China intimidates Taiwan with two successive days of record warplane intrusions

Representational image.

(, Oct03’21) – On its national day of Oct 1 and ahead of Taiwan’s Oct 10 national day, China sent a record 38 warplanes into Taiwan’s air defence zone, followed by another record 39 the next day as the US reiterated its commitment to help the island increase its capability to counter any invasion.

While there has been no official remark from Beijing on the development, China’s official Oct 3 cited Chinese mainland military expert Song Zhongping as saying the increasing scale of exercises was normal and routine since the PLA needed more deployment to deter armed forces on the island and foreign interference from other nations.

On Oct 2, a record 39 People’s Liberation Army warplanes entered Taiwan’s air defence identification zone (ADIZ), the Oct 3 cited the defence ministry of the self-ruled island as saying, breaking the previous record of 38 jets sent on Oct 1 as tensions across the Taiwan Strait continued to rise.

The report cited Taiwan’s defence ministry as saying a total of 20 PLA warplanes, 14 J-16 strike fighters, four Su-30 fighter jets and two Y-8 anti-submarine warfare aircraft, were observed in the southwest of Taiwan’s ADIZ during daylight hours on Oct 2.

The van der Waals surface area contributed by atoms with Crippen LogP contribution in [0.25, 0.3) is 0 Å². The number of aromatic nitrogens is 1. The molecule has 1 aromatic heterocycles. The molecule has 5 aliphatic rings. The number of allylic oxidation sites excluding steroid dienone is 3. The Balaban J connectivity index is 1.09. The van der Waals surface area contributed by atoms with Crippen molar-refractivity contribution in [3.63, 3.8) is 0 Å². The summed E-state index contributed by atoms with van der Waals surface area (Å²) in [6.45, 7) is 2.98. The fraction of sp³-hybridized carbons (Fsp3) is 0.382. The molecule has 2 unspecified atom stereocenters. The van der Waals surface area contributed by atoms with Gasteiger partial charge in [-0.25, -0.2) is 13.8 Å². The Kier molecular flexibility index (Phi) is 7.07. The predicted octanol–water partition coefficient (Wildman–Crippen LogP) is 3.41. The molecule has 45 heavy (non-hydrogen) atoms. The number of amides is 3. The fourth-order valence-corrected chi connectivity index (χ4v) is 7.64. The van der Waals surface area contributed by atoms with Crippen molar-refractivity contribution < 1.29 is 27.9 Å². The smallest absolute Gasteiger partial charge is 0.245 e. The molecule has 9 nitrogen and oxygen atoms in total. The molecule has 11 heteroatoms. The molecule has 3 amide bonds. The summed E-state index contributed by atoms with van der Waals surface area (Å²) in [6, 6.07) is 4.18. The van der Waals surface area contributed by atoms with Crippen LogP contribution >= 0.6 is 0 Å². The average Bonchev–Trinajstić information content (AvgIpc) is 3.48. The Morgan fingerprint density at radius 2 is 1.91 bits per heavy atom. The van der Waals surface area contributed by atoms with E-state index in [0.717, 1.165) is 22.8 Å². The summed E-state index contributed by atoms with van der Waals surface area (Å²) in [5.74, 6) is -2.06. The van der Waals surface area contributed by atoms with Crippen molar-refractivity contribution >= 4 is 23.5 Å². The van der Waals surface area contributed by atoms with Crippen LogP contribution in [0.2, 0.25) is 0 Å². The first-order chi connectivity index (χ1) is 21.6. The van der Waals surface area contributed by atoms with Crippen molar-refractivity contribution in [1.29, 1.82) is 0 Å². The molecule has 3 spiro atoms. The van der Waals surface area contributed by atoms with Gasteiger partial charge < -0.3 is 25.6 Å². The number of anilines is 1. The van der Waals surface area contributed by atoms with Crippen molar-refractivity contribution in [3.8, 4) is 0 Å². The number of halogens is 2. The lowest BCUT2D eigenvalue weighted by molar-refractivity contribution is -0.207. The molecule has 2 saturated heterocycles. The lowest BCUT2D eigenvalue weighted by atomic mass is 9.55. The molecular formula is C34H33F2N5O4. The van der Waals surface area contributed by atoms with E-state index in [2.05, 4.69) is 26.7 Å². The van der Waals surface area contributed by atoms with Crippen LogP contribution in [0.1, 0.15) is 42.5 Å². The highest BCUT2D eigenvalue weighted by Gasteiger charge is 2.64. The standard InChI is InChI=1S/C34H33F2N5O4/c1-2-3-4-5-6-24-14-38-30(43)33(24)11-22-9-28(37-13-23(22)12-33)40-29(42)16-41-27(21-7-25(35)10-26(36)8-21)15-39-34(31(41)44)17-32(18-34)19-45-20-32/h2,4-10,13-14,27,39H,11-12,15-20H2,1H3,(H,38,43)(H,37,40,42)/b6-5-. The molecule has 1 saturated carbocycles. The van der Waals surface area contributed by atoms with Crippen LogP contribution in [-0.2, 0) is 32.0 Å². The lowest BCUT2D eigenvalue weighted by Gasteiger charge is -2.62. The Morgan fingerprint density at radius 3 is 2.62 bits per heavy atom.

This was stated to have been followed by a second sortie when another 19 PLA warplanes – including 12 J-16, 6 Su-30 and one KJ-500 airborne early warning and control aircraft – were reported entering Taiwan’s ADIZ.

Taiwan’s air force was stated to have scrambled fighter jets, issued radio warnings and deployed air defence missile systems to monitor the activity.

In a previous record set in June, China sent 28 PLA warplanes in the island’s defence zone.

The report noted that the latest flyovers came as tensions across the Taiwan Strait continued to escalate, making it one of the most dangerous flashpoints between mainland China and the US.

The record-breaking PLA exercises over the past two days could also be related to the late September movements of US aircraft carriers, cited “some other Chinese mainland military analysts” as saying.

Also, the show of force on China’s national day near Taiwan came in the same week it accused Britain of sending a warship into the Taiwan strait with “evil intentions,” noted Oct 3.

US President Joe Biden has continued to pursue closer ties with Taiwan, a democratic island of 23 million people that Beijing sees as a runaway province meant to be reunited, by force if necessary.

Taiwan’s official name is the Republic of China, used by authorities in Taiwan since Chiang Kai-shek’s Nationalist, or Kuomintang, forces retreated to the island in 1949 following their defeat by the Communists in the civil war.

China’s stepped up military and political pressure is meant to force Taiwan to accept Chinese sovereignty. However, Taiwan says it is an independent country and will defend its freedom and democracy, noted the Oct 3.

This is the stand of the current ruling Democratic Progressive Party while the opposition Kuomintang accepts a version of “one China” policy, envisaging reunification only with a free and democratic China.


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